“So, in other words... we need to find a wise old king?” Eisian guessed. She could tell by the excitement on her friend’s face that her deduction was correct.

     “King Hagan is supposed to be the smartest Neopet in Neopia!” Greyson exclaimed. “If he cannot help us, there is nobody who can.”

     Brightvale, the kingdom that Hagan ruled, was a day’s journey. They would lose precious time, time that they could not afford to waste. Eisian told Greyson about her reservations.

      “It would not hurt to try,” Greyson comforted her. “At least we would not be sitting here hopeless. We do not have to stand by and let this amulet take over. Think of your responsibilities to the people. If Shkanum-Da returns, they would be enslaved again, or worse. Think about your family! There is no way Shkanum-Da would let them go; they stand for everything that Shkanum-Da destroyed all those years ago.”

      Eisian knew Greyson was right. She could not stand idly by while the fate of her kingdom rested on her shoulders – or around her neck. Even if she tried and failed to solve these tasks, that would be better than not trying at all.

      Thus, Eisian had only one response: “When do we leave?”


     Greyson and Eisian began their journey that evening. The King sent a messenger Weewoo along with the pair, in case they ran into trouble or needed supplies. The white Weewoo seemed to understand what his duty was and chirped eagerly. The Weewoo flew at Eisian’s right side, and Greyson flew at her left. For once since the whole mess started, Eisian felt safe.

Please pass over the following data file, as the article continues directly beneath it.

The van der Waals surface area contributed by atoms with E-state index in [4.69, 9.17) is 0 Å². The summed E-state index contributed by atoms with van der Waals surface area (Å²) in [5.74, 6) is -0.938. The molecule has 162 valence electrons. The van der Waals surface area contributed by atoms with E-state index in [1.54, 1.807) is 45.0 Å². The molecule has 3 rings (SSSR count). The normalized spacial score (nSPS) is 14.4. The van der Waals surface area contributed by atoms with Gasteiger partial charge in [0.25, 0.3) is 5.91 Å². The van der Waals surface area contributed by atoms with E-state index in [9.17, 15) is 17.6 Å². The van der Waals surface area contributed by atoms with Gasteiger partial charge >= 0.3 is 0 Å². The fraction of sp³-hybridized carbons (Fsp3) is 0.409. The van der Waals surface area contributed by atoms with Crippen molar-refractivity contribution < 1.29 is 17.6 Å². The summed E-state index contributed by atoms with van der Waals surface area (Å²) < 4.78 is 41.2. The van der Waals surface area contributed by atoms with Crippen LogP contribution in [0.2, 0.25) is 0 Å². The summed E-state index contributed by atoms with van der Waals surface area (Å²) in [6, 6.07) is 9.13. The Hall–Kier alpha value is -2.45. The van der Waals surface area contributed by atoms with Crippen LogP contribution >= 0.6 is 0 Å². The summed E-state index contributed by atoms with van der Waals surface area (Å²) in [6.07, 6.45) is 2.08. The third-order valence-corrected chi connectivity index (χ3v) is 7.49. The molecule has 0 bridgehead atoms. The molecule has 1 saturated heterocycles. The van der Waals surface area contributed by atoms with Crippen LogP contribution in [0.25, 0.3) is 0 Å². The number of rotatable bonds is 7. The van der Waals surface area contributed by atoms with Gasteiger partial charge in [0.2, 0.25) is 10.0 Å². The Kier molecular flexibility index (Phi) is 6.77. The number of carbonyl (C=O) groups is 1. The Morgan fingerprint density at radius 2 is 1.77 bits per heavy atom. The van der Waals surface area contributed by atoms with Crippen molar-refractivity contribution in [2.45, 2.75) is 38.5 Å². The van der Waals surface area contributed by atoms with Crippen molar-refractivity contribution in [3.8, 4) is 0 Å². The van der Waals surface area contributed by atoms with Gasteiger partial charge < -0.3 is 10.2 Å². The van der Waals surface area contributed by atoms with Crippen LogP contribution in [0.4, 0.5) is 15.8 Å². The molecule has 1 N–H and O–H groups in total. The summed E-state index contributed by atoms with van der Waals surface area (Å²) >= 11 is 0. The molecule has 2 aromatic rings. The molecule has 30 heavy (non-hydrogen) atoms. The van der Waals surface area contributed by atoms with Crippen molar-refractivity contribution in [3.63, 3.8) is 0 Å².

The distance between the Lost Desert and Brightvale was great, and Eisian had never been so grateful that she had wings. When she was at the palace, all she desired to do was fly away and visit exotic places. She longed be on the Tiki Tour in Mystery Island, sunny skies above her head and soft, white sand between her toes; in Qasala, exploring hidden tombs, long abandoned palaces of ancient Royals, and running her fingers over the delicate pottery Neopets had created so many centuries before; dancing around a campfire with the vagabonds of the Haunted Woods’ Gypsy Camp, the ringing of a tambourine keeping perfect time to each footstep she took, her only partner the silhouettes cast by the inferno.

      She was finally getting her chance to see Neopia, but the circumstances were unfortunate.